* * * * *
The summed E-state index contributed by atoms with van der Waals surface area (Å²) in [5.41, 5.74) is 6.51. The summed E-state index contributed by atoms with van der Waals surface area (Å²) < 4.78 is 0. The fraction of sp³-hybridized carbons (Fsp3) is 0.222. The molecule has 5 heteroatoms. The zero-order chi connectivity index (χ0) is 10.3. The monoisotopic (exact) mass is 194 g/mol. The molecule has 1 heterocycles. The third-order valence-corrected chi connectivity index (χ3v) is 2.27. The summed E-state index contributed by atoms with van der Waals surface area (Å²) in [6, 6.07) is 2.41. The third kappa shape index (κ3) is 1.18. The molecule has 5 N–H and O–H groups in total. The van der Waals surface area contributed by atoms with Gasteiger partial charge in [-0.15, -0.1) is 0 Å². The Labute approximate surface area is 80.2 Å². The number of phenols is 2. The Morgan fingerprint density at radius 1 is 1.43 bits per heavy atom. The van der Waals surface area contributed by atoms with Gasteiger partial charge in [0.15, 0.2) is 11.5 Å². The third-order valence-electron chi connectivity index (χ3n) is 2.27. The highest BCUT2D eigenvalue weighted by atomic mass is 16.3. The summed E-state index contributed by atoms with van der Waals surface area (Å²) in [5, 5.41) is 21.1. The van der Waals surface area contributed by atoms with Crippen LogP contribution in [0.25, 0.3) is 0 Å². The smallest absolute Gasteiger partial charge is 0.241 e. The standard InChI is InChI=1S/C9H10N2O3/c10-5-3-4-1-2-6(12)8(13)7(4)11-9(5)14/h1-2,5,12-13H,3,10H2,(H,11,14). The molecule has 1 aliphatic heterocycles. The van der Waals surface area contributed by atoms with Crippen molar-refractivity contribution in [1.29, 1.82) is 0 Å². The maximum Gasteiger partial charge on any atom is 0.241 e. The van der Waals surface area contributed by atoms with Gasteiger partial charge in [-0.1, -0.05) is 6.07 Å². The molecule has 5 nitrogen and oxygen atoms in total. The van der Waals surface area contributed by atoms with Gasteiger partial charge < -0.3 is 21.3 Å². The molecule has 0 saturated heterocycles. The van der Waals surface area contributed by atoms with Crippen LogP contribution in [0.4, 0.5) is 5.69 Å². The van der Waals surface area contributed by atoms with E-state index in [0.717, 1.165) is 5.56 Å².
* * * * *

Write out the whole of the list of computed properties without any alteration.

The summed E-state index contributed by atoms with van der Waals surface area (Å²) in [5.41, 5.74) is 6.51. The summed E-state index contributed by atoms with van der Waals surface area (Å²) < 4.78 is 0. The fraction of sp³-hybridized carbons (Fsp3) is 0.222. The molecule has 5 heteroatoms. The zero-order chi connectivity index (χ0) is 10.3. The monoisotopic (exact) mass is 194 g/mol. The molecule has 1 heterocycles. The third-order valence-corrected chi connectivity index (χ3v) is 2.27. The summed E-state index contributed by atoms with van der Waals surface area (Å²) in [6, 6.07) is 2.41. The third kappa shape index (κ3) is 1.18. The molecule has 5 N–H and O–H groups in total. The van der Waals surface area contributed by atoms with Gasteiger partial charge in [-0.15, -0.1) is 0 Å². The Labute approximate surface area is 80.2 Å². The number of phenols is 2. The Morgan fingerprint density at radius 1 is 1.43 bits per heavy atom. The van der Waals surface area contributed by atoms with Gasteiger partial charge in [0.15, 0.2) is 11.5 Å². The third-order valence-electron chi connectivity index (χ3n) is 2.27. The highest BCUT2D eigenvalue weighted by atomic mass is 16.3. The summed E-state index contributed by atoms with van der Waals surface area (Å²) in [5, 5.41) is 21.1. The van der Waals surface area contributed by atoms with Crippen LogP contribution in [0.25, 0.3) is 0 Å². The smallest absolute Gasteiger partial charge is 0.241 e. The standard InChI is InChI=1S/C9H10N2O3/c10-5-3-4-1-2-6(12)8(13)7(4)11-9(5)14/h1-2,5,12-13H,3,10H2,(H,11,14). The molecule has 1 aliphatic heterocycles. The van der Waals surface area contributed by atoms with Crippen molar-refractivity contribution in [1.29, 1.82) is 0 Å². The maximum Gasteiger partial charge on any atom is 0.241 e. The van der Waals surface area contributed by atoms with Gasteiger partial charge in [-0.1, -0.05) is 6.07 Å². The molecule has 5 nitrogen and oxygen atoms in total. The van der Waals surface area contributed by atoms with Gasteiger partial charge < -0.3 is 21.3 Å². The molecule has 0 saturated heterocycles. The van der Waals surface area contributed by atoms with Crippen LogP contribution in [0.4, 0.5) is 5.69 Å². The van der Waals surface area contributed by atoms with E-state index in [0.717, 1.165) is 5.56 Å².